I've marked the big hole in the defence, which Beck realises and hits Moss in stride. Its a good play from Beck, and it also allows Moss to go and get the first down himself.
The final play I'll do for now, is a play-action bootleg to Beck's left. This particular one happened on 1st and 10 on our own 17, with 32 seconds left in the first quarter. But I feel that if gives a good summary of most of his bootleg plays.
First thing I'll note is the point I made earlier, he gets nowhere near the ball carrier on the fake hand off. Have a look.
Now here's a great example from Sam Bradford in the Rams/Titans game the other night. First play of the game...
Here's another view of it from behind the QB:
He sells the defence completely! Look at how much room his WR has (also, hell of a throw from the kid, hits the WR in stride on a good 60-70 yard throw)
The receiver has a good 10 yards on the closest DB, purely from a very well sold fake hand-off. Something Beck needs to work on.
Anyway, back to the play at hand. After the fake, he immediately locks his eyes on Austin, ignoring (I think its Stallworth)'s crossing route who has a huge open space to run into (which I've marked on this image).
The other thing that irritates me about this play, is that Beck takes forever to make the throw. The moment he locates Austin, he's on his own 8 yard line, he waits until he runs to the 11/12 to throw the ball, by which time, the play-action has been recognized and defenders have gained some of the yards back. By the time he releases the ball, Austin's space to run into is getting smaller and smaller. And I cant really see any reason for him delaying the throw, as he never looks to check for Stallworth's crossing route (who, as you'll see in the next image, has tons of space to run into). Note, the ball is also thrown behind Austin.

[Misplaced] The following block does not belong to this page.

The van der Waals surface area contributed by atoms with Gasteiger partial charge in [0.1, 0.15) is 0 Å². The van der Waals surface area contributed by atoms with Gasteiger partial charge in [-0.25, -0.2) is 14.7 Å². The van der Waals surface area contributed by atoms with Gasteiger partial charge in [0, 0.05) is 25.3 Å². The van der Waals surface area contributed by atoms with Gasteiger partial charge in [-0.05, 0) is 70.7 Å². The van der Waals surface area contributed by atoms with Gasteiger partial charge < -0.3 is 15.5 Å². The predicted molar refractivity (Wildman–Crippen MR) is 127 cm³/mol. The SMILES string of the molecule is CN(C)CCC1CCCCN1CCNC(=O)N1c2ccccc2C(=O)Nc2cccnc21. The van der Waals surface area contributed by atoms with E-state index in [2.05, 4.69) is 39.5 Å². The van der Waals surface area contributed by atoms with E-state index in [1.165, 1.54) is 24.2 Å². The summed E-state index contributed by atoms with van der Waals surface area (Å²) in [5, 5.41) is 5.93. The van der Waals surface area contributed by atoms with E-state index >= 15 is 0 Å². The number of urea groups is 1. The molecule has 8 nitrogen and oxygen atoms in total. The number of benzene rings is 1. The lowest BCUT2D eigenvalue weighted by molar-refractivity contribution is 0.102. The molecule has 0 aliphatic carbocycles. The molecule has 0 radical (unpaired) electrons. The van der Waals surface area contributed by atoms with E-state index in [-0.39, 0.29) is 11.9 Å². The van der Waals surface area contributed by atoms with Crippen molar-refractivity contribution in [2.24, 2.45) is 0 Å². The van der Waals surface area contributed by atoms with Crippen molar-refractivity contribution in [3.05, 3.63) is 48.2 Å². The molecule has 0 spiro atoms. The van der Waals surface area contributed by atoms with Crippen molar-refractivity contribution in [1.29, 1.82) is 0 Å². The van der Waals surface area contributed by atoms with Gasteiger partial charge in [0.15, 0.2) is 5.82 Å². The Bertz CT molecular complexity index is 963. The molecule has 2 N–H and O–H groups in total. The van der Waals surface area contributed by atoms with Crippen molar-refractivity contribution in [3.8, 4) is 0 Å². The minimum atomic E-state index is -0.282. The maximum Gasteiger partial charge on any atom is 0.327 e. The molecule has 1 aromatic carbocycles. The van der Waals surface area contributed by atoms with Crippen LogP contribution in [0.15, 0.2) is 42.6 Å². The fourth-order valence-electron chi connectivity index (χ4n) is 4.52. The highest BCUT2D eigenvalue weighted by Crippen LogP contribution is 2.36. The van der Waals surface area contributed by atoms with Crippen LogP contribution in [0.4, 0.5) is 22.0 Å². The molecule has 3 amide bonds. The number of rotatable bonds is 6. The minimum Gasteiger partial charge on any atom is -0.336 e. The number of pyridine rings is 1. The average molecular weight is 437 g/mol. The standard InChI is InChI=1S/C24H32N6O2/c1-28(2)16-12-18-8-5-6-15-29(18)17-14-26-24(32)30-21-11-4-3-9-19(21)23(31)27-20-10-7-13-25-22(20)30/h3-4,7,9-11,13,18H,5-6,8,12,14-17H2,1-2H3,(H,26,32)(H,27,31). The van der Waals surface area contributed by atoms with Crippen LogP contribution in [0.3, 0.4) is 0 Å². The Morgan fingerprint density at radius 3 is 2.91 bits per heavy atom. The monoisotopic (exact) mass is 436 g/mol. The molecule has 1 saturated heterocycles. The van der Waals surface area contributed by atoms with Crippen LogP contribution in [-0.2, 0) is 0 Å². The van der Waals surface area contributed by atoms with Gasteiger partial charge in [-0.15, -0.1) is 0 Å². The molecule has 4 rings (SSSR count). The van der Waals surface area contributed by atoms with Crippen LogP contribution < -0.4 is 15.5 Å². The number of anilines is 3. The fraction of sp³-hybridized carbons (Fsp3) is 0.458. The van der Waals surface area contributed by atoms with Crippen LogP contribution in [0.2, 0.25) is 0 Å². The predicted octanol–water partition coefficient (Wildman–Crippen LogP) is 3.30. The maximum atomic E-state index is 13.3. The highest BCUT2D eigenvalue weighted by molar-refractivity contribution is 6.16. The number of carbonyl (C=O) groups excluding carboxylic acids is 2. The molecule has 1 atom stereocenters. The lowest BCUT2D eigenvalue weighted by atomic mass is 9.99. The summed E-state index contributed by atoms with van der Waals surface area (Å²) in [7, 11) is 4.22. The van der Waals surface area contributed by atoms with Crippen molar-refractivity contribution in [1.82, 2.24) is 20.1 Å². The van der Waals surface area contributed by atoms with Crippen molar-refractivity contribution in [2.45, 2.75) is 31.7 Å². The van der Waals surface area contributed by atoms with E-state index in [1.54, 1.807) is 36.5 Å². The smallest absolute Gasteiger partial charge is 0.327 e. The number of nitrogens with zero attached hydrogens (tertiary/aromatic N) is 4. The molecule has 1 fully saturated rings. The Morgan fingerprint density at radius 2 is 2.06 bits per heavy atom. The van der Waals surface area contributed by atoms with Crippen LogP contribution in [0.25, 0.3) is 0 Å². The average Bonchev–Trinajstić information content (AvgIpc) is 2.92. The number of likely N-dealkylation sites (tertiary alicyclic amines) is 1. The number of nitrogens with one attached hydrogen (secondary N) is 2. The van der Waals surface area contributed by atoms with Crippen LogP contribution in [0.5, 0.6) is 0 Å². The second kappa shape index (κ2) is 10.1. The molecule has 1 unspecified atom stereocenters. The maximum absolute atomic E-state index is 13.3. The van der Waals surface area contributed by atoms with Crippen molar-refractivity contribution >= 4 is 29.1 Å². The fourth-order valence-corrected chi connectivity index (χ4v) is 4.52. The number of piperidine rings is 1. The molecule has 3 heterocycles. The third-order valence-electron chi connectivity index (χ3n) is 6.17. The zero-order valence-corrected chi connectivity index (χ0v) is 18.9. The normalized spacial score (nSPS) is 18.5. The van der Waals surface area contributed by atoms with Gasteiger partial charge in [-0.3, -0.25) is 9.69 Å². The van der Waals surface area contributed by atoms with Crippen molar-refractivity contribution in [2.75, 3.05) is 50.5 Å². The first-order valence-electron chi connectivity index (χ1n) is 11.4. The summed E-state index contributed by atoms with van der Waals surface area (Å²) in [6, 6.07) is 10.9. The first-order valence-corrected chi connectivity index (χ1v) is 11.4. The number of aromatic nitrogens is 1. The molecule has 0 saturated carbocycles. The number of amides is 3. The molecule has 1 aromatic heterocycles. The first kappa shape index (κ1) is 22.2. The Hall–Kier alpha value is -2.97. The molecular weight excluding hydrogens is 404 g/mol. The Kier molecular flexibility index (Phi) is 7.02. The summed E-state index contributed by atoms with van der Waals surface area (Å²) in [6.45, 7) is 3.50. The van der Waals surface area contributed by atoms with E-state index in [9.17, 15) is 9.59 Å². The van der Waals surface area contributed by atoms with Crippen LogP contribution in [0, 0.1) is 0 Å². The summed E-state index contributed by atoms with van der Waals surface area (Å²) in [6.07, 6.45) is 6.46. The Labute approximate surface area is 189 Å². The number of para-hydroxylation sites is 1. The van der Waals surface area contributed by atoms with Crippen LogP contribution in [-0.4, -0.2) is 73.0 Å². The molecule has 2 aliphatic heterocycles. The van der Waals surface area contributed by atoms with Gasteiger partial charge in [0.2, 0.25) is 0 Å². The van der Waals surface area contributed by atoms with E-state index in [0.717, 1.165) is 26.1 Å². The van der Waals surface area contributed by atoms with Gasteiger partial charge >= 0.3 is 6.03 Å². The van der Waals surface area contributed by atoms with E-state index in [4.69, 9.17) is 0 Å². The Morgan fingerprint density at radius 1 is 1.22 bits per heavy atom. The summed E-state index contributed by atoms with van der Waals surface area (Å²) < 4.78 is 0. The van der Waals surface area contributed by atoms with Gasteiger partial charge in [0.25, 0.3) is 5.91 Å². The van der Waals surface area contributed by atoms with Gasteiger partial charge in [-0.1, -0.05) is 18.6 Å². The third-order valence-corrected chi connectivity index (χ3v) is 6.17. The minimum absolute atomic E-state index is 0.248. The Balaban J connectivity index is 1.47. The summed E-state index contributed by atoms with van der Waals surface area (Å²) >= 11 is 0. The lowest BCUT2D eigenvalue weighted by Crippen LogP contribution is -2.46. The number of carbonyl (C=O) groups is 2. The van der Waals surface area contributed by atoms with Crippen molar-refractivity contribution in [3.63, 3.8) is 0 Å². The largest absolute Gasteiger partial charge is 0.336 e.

At the end of the day, Austin got 9 yards from the play, and gave us a bit of breathing room from out own end-zone. It also gave us a second and 1 the next play and takes pressure off getting the 1st down. But this is something we'll have to get used to with Beck. He's going to manage us up and down the field, lots of short passes and a run heavy offence. Which is good enough to get us to around 8-8 probably. But a better QB will get their head up and check the crossing route for the bigger play, and get rid of the ball quicker. All you have to do is look at Bradford's TD pass last night, or any Aaron Rodgers Bootleg play.